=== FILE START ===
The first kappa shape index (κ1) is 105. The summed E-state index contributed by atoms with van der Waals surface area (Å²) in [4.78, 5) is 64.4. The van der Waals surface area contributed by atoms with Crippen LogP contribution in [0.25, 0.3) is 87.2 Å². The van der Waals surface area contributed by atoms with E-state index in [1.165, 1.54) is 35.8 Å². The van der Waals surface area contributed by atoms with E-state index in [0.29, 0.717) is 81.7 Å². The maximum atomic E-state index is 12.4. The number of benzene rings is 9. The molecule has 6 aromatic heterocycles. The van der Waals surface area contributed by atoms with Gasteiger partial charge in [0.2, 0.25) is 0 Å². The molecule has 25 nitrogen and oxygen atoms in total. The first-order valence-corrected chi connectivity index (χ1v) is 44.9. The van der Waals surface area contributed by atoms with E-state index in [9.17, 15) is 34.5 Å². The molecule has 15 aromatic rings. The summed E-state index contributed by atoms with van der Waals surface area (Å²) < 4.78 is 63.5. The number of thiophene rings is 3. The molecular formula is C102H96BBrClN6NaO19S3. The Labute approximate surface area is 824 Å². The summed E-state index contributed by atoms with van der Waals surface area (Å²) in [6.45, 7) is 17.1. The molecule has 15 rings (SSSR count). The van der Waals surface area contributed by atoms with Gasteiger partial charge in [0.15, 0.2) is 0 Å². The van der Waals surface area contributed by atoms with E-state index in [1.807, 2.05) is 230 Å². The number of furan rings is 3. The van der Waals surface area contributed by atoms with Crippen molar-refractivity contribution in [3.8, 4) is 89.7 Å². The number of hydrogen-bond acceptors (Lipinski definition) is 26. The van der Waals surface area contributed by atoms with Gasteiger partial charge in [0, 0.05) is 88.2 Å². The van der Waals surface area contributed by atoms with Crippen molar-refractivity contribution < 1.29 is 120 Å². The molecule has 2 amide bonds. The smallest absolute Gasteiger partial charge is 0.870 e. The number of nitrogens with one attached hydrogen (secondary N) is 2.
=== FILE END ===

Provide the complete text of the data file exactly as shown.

The first kappa shape index (κ1) is 105. The summed E-state index contributed by atoms with van der Waals surface area (Å²) in [4.78, 5) is 64.4. The van der Waals surface area contributed by atoms with Crippen LogP contribution in [0.25, 0.3) is 87.2 Å². The van der Waals surface area contributed by atoms with E-state index in [1.165, 1.54) is 35.8 Å². The van der Waals surface area contributed by atoms with E-state index in [0.29, 0.717) is 81.7 Å². The maximum atomic E-state index is 12.4. The number of benzene rings is 9. The molecule has 6 aromatic heterocycles. The van der Waals surface area contributed by atoms with Gasteiger partial charge in [0.2, 0.25) is 0 Å². The molecule has 25 nitrogen and oxygen atoms in total. The first-order valence-corrected chi connectivity index (χ1v) is 44.9. The van der Waals surface area contributed by atoms with E-state index in [9.17, 15) is 34.5 Å². The molecule has 15 aromatic rings. The summed E-state index contributed by atoms with van der Waals surface area (Å²) < 4.78 is 63.5. The number of thiophene rings is 3. The molecular formula is C102H96BBrClN6NaO19S3. The Labute approximate surface area is 824 Å². The summed E-state index contributed by atoms with van der Waals surface area (Å²) in [6.45, 7) is 17.1. The molecule has 15 rings (SSSR count). The van der Waals surface area contributed by atoms with Gasteiger partial charge in [0.15, 0.2) is 0 Å². The van der Waals surface area contributed by atoms with E-state index in [1.807, 2.05) is 230 Å². The number of furan rings is 3. The van der Waals surface area contributed by atoms with Crippen molar-refractivity contribution in [3.8, 4) is 89.7 Å². The number of hydrogen-bond acceptors (Lipinski definition) is 26. The van der Waals surface area contributed by atoms with Gasteiger partial charge in [0, 0.05) is 88.2 Å². The van der Waals surface area contributed by atoms with Crippen molar-refractivity contribution < 1.29 is 120 Å². The molecule has 2 amide bonds. The smallest absolute Gasteiger partial charge is 0.870 e. The number of nitrogens with one attached hydrogen (secondary N) is 2.